The Middle East turns to Bitcoin (BTC)
The Middle Eastern countries are moving steadily towards a wide adoption of digital assets, says Ola Doudin, CEO of BitOasis, the largest cryptocurrency exchange in the United Arab Emirates (UAE).
Cryptos all around the Middle East
Much progress has been made in the Middle East in recent years, said Ola Doudin in her interview to Arab News. More and more states are viewing the crypto market as their next frontier and establishing special entities to elaborate regulatory frameworks to “allow entrepreneurs and companies to thrive”.
This can be seen from financial indicators of BitOasis for the first half of 2021. The platform’s trade volumes have exceeded $3 billion (~£2.16 billion), and the user base has surged by more than 200%.
BitOasis got its final regulatory licenses from the Abu Dhabi Global Market (ADGM), which turned it into a multilateral trading platform. This proves the Middle East can keep up with the rapidly developing financial and technological markets.
Doudin claims that state support is present for entrepreneurs not only in the UAE, but also in other regional markets, including Saudi Arabia and Egypt, where BitOasis is willing to expand as well.
“We’re actively in talks with some of those regulators trying to transfer our knowledge as much as possible, acquire those licenses when it’s the right time to do so, and have constant communication with them,” the CEO said.
However, she admits that the crypto market regulation is still much of a challenge, considering the pace of technological development.
“The [crypto] space is evolving at lightning speed essentially. Every new month, there’s a new application, new technology, and new innovation,” Doudin asserted.
Adequate regulation should be centralised so as to maintain a stable growth of the crypto industry. It appears crucial since this innovative niche is only gaining momentum in the region. According to Ola Doudin, regulators and crypto specialists need to join forces and define industry standards that won’t hinder further development and ensure smooth and ubiquitous adoption.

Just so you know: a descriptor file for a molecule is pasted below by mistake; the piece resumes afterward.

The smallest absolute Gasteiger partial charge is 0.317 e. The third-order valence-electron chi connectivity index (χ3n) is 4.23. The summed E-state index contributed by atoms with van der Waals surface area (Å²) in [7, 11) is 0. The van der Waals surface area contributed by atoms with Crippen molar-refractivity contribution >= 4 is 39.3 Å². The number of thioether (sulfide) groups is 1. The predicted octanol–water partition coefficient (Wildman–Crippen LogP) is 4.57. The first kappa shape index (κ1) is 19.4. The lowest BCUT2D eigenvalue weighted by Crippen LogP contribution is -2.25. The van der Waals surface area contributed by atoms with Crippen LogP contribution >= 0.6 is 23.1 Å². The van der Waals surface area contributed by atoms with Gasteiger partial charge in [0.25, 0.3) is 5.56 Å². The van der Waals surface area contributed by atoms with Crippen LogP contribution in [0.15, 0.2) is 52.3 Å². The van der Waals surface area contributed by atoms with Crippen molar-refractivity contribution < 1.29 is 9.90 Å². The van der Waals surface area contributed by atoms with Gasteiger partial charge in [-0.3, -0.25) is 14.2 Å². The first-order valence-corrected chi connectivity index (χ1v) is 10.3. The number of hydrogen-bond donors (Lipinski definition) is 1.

The CEO believes the pandemic has offered new opportunities for the crypto industry since investors have been trying to find alternative ways and tools to protect their savings from inflation.
Regulators have also been critical inputs in the industry growth. However, countries still need to be more involved and eager to cooperate.
“It’s not basically a question of, should we regulate or not. It’s basically, when are you going to be regulating,” she said. “They [authorities] don’t have an option not to regulate because what we’re seeing, more and more, is that crypto is playing an integral part in financial services, and crypto continues to play a major part in transforming financials.”
Although the introduction of crypto is at the initial stage, most ways of applying it revolve around investment and trade. Conceiving digital assets as an independent means of payment remains uncommon.
Further we go! Crypto has finally come to the Middle East. BitOasis’ CEO, Ola Doudin, says the innovation is not far from being fully adopted in some of the Middle Eastern countries. The UAE, Saudi Arabia and Egypt are welcoming crypto lovers and heading towards more ambitious goals.
I am a designer by trade but my passion is crypto. I am a creative geek, that shows his creativity through the popularisation a sector that is not the easiest to understand.